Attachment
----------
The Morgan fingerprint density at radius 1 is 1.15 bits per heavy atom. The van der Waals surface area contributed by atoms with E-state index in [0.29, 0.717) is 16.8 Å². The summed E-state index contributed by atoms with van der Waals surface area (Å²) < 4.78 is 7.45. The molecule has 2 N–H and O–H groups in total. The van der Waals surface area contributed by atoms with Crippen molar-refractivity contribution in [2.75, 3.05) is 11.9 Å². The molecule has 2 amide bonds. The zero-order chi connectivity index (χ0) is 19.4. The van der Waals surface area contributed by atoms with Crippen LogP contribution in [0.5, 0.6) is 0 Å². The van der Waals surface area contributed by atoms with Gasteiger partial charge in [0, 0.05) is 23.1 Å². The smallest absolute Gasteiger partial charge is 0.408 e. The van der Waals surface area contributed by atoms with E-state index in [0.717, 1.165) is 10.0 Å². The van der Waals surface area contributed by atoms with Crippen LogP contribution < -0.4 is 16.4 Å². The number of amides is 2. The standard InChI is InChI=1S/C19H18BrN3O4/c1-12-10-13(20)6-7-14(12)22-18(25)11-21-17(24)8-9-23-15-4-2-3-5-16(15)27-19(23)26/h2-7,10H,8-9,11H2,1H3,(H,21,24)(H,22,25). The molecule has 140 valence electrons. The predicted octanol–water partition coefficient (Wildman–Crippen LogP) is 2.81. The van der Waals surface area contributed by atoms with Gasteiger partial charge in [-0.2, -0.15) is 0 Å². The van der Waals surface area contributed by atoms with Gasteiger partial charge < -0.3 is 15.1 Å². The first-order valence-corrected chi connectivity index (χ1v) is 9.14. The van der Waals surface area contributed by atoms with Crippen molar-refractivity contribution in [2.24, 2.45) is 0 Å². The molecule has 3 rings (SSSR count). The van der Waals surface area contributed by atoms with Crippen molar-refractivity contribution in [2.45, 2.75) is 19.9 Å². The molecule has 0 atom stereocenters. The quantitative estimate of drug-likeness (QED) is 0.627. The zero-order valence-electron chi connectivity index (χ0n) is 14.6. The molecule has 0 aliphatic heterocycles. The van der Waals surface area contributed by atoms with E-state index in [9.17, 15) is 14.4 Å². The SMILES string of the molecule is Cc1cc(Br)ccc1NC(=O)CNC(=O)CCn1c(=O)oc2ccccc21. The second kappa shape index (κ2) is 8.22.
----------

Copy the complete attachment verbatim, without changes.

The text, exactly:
The Morgan fingerprint density at radius 1 is 1.15 bits per heavy atom. The van der Waals surface area contributed by atoms with E-state index in [0.29, 0.717) is 16.8 Å². The summed E-state index contributed by atoms with van der Waals surface area (Å²) < 4.78 is 7.45. The molecule has 2 N–H and O–H groups in total. The van der Waals surface area contributed by atoms with Crippen molar-refractivity contribution in [2.75, 3.05) is 11.9 Å². The molecule has 2 amide bonds. The zero-order chi connectivity index (χ0) is 19.4. The van der Waals surface area contributed by atoms with Crippen LogP contribution in [0.5, 0.6) is 0 Å². The van der Waals surface area contributed by atoms with Gasteiger partial charge in [0, 0.05) is 23.1 Å². The smallest absolute Gasteiger partial charge is 0.408 e. The van der Waals surface area contributed by atoms with E-state index in [0.717, 1.165) is 10.0 Å². The van der Waals surface area contributed by atoms with Crippen LogP contribution < -0.4 is 16.4 Å². The number of amides is 2. The standard InChI is InChI=1S/C19H18BrN3O4/c1-12-10-13(20)6-7-14(12)22-18(25)11-21-17(24)8-9-23-15-4-2-3-5-16(15)27-19(23)26/h2-7,10H,8-9,11H2,1H3,(H,21,24)(H,22,25). The molecule has 140 valence electrons. The predicted octanol–water partition coefficient (Wildman–Crippen LogP) is 2.81. The van der Waals surface area contributed by atoms with Gasteiger partial charge in [-0.2, -0.15) is 0 Å². The van der Waals surface area contributed by atoms with Gasteiger partial charge < -0.3 is 15.1 Å². The first-order valence-corrected chi connectivity index (χ1v) is 9.14. The van der Waals surface area contributed by atoms with Crippen molar-refractivity contribution in [2.24, 2.45) is 0 Å². The molecule has 3 rings (SSSR count). The van der Waals surface area contributed by atoms with Crippen molar-refractivity contribution in [2.45, 2.75) is 19.9 Å². The molecule has 0 atom stereocenters. The quantitative estimate of drug-likeness (QED) is 0.627. The zero-order valence-electron chi connectivity index (χ0n) is 14.6. The molecule has 0 aliphatic heterocycles. The van der Waals surface area contributed by atoms with E-state index in [9.17, 15) is 14.4 Å². The SMILES string of the molecule is Cc1cc(Br)ccc1NC(=O)CNC(=O)CCn1c(=O)oc2ccccc21. The second kappa shape index (κ2) is 8.22.